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Seven Must-Try Specialty Foods of Kyushu that You Won’t Want to Miss

The Kyushu region, which is rich in ingredients from both the ocean and land, has many specialty dishes that you won't want to miss. This article introduces one highly recommended dish from each prefecture in the region.

1. Motsunabe (Fukuoka)

First up is "motsunabe", which is a specialty of Hakata in Fukuoka Prefecture. “Motsu” refers to beef or pork offal. Motsunabe in Hakata usually has beef offal that is cooked together with vegetables, such as garlic chives and cabbage. The flavoring differs depending on the restaurant, and can include soy sauce or miso. It is common to add noodles to the soup that is left over at the end.

2. Basashi (Kumamoto)

If you are in Kumamoto Prefecture, you'll want to try dishes made with horse meat, of which Kumamoto is the largest producer in Japan. Horse meat is a healthy ingredient that is high in vitamins and minerals, and low in calories and cholesterol. The meat is soft, and the fat is light. It can be enjoyed in a variety of ways, such as nabe (hot pot), sushi, and grilled, but the recommended way is to eat it raw as "basashi" (sashimi). Horse fat has a low melting point, so marbled meat melts wonderfully in the mouth. A variety of parts, such as the tenderloin, tongue, ribs, and liver, are available as basashi.

3. Squid from Yobuko (Saga)

The ingredient that most people think of when talking about Saga Prefecture is squid from Yobuko in Karatsu City, and the one dish you don't want to miss is the "Ika no Ikezukuri" (fresh squid sashimi). When you order this, the chef will fish out a squid from the tank and quickly prepare it for you. Served on a plate, the squid will still be translucent, and it is characterized by its sweetness and texture that seems to melt in the mouth. The legs will be served deep-fried as tempura or grilled with salt. The fresh squid can be enjoyed throughout the year.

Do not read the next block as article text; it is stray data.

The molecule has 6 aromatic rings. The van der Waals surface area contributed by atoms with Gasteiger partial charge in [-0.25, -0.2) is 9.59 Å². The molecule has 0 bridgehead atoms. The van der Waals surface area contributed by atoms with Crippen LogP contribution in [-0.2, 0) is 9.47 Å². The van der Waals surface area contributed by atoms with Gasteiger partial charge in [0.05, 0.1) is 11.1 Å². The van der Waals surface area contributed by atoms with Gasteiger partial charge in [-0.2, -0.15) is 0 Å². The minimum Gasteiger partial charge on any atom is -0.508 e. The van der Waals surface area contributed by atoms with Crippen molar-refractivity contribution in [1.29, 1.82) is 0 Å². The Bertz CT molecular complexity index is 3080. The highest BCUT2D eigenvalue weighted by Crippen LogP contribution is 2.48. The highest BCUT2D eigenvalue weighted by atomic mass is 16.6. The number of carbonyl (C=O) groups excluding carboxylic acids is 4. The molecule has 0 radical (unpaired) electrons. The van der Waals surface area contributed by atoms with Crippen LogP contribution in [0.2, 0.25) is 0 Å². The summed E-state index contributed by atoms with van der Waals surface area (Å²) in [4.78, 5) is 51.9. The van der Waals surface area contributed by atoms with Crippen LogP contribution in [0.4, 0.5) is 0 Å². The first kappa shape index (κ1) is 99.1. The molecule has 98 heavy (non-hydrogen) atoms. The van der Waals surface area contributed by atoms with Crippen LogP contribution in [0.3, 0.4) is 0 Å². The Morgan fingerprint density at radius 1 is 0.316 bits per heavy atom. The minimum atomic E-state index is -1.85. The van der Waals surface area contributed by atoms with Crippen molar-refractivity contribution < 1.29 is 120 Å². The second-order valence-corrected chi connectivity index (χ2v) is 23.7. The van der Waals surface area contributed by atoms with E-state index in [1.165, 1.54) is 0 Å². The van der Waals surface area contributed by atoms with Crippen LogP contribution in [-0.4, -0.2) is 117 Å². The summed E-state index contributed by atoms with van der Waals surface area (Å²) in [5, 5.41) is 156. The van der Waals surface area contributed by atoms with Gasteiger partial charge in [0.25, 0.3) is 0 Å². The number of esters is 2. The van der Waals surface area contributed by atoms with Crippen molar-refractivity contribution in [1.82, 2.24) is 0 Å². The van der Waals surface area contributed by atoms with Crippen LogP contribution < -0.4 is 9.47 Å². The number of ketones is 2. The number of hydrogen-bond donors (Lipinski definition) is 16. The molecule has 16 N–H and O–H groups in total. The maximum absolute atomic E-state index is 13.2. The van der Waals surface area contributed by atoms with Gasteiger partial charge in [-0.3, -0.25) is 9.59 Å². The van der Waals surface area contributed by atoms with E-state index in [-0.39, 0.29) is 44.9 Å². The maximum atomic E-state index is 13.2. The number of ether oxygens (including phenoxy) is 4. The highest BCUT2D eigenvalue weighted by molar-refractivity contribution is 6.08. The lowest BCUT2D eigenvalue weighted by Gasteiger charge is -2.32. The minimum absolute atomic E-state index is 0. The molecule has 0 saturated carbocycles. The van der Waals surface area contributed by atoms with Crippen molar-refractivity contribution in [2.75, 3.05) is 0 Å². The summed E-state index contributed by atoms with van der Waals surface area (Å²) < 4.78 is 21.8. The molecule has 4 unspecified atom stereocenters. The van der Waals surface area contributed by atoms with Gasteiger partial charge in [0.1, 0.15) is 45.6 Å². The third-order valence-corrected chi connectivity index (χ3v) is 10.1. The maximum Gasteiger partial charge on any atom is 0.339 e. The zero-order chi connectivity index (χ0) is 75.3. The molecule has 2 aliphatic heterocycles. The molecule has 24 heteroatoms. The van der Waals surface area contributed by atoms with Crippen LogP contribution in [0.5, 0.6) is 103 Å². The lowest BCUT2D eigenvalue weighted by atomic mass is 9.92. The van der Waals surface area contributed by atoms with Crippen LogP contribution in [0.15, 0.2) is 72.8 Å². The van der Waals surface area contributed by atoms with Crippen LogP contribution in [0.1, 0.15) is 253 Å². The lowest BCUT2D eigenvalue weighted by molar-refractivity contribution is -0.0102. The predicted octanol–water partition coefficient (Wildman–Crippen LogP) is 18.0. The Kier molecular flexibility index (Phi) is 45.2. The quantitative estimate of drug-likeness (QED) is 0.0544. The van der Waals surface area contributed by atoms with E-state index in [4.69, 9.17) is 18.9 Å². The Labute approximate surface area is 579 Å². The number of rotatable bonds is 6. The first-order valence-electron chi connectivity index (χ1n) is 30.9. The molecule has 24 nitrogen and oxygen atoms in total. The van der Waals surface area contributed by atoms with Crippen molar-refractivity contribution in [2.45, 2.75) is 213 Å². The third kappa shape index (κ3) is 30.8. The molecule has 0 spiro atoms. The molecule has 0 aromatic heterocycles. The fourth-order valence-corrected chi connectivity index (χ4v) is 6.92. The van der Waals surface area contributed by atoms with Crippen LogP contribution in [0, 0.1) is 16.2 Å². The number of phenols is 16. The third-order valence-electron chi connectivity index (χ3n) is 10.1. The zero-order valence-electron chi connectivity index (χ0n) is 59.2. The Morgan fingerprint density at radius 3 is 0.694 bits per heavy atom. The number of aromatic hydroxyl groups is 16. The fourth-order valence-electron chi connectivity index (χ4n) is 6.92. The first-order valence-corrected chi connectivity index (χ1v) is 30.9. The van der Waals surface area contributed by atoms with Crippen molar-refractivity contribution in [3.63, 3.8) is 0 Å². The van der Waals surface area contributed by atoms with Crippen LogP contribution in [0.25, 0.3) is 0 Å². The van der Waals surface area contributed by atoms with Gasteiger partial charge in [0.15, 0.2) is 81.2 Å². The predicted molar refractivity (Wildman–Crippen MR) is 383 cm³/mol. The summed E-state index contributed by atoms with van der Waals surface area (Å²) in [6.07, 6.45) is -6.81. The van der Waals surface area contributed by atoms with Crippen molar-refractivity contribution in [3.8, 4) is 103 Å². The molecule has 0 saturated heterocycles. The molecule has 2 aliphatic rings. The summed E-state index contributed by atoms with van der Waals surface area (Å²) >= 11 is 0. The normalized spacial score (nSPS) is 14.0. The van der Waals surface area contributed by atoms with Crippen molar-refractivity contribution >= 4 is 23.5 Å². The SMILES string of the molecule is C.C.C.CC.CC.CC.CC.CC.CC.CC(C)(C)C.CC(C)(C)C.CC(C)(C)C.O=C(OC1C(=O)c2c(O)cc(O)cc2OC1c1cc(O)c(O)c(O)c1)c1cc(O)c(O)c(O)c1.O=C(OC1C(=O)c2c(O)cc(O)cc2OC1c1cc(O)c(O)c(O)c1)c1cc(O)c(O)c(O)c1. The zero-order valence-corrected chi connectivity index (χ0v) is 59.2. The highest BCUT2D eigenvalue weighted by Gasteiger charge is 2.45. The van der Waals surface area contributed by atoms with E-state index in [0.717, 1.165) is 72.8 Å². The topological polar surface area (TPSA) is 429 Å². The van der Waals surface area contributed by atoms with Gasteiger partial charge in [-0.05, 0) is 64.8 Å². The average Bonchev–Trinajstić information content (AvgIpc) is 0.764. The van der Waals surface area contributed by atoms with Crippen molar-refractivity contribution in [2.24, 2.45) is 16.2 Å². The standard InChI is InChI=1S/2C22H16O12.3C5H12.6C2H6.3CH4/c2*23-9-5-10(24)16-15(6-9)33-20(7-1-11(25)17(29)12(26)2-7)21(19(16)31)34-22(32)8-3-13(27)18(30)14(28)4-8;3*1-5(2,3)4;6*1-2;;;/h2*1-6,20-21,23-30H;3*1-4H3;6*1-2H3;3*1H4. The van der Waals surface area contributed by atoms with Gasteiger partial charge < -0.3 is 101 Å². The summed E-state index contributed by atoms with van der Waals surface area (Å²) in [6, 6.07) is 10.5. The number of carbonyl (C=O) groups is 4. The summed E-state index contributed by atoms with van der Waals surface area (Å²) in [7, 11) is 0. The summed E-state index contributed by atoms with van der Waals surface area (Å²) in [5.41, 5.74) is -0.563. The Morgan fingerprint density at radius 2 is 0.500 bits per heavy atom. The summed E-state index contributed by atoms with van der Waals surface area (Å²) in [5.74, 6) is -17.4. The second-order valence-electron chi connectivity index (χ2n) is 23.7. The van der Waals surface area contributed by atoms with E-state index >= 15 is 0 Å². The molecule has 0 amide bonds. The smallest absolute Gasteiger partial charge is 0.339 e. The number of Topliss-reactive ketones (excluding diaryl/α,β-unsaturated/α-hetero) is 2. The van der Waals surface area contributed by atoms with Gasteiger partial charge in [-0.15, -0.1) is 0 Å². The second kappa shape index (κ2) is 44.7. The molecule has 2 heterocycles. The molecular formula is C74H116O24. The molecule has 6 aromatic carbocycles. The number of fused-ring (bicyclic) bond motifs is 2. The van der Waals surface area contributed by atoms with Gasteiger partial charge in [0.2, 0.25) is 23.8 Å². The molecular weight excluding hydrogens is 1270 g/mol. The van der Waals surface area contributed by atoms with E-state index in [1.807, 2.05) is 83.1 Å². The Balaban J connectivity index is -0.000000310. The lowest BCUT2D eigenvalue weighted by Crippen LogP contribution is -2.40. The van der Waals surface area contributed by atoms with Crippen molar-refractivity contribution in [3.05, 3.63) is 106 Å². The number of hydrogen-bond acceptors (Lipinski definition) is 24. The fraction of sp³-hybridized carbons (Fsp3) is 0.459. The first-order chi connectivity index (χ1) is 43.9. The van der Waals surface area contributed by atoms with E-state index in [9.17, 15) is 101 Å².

4. Seki-aji's Sashimi (Oita)

The recommended ingredient in Oita Prefecture is the "Seki-aji" (horse mackerel) from Saganoseki. These horse mackerels are fished without any nets to make sure they are not damaged. They are from Hoyo Straits, which has strong currents, so they are firm and have great texture. They tend to be larger and fatty as well. They are killed through a process called "ikejime", which keeps them fresh. If you are going to eat them locally, make sure to have them as sashimi, which is the best way to enjoy their freshness.

5. Hiyashiru (Miyazaki)

"Hiyashiru" is a major regional dish in Miyazaki Prefecture. Dried sea slugs, sesame, and miso are rubbed together, grilled over an open fire, and then mixed with dashi (stock) before being served with tofu, cucumber pieces, shiso, and negi (scallions). It is a summer dish that is served cold over hot rice. Sometimes, flakes of grilled fish that are caught near the shore, such as horse mackerel and sardines, are used instead of dried sea slugs.

6. Nagasaki Champon (Nagasaki)

"Nagasaki Champon" is a must-try dish if you are visiting Nagasaki. It is a noodle dish with a variety of ingredients, such as pork, Manila clams, shrimp, cabbage, and carrots that are served in a soup made with pork or chicken bones. The noodles have a distinctive flavor and softness. If you like rich flavors, go for the soup made with pork bones, and if you prefer lighter flavors, choose the soup made with chicken bones. There are some restaurants that serve variations, such as miso flavor and curry flavor ones.

7. Amami no Keihan (Kagoshima)

Last up is the "keihan" (chicken bowl) from Amami Oshima in Kagoshima Prefecture. It is a bowl of steamed chicken, kinshi tamago (thinly sliced omelet strips), sweet and savory shiitake (mushrooms), and cooked papaya on rice. It is served with condiments like nori (seaweed), negi, and mandarin orange skin. Traditionally, it was a dish served to entertain government officials, but it is now a regional dish enjoyed by people of all ages.

All of the dishes introduced in this article are popular dishes. They are often served at restaurants in major stations and airports, in addition to those around town, so be sure to try them!

*Please note that the information in this article is from the time of writing or publication and may differ from the latest information.

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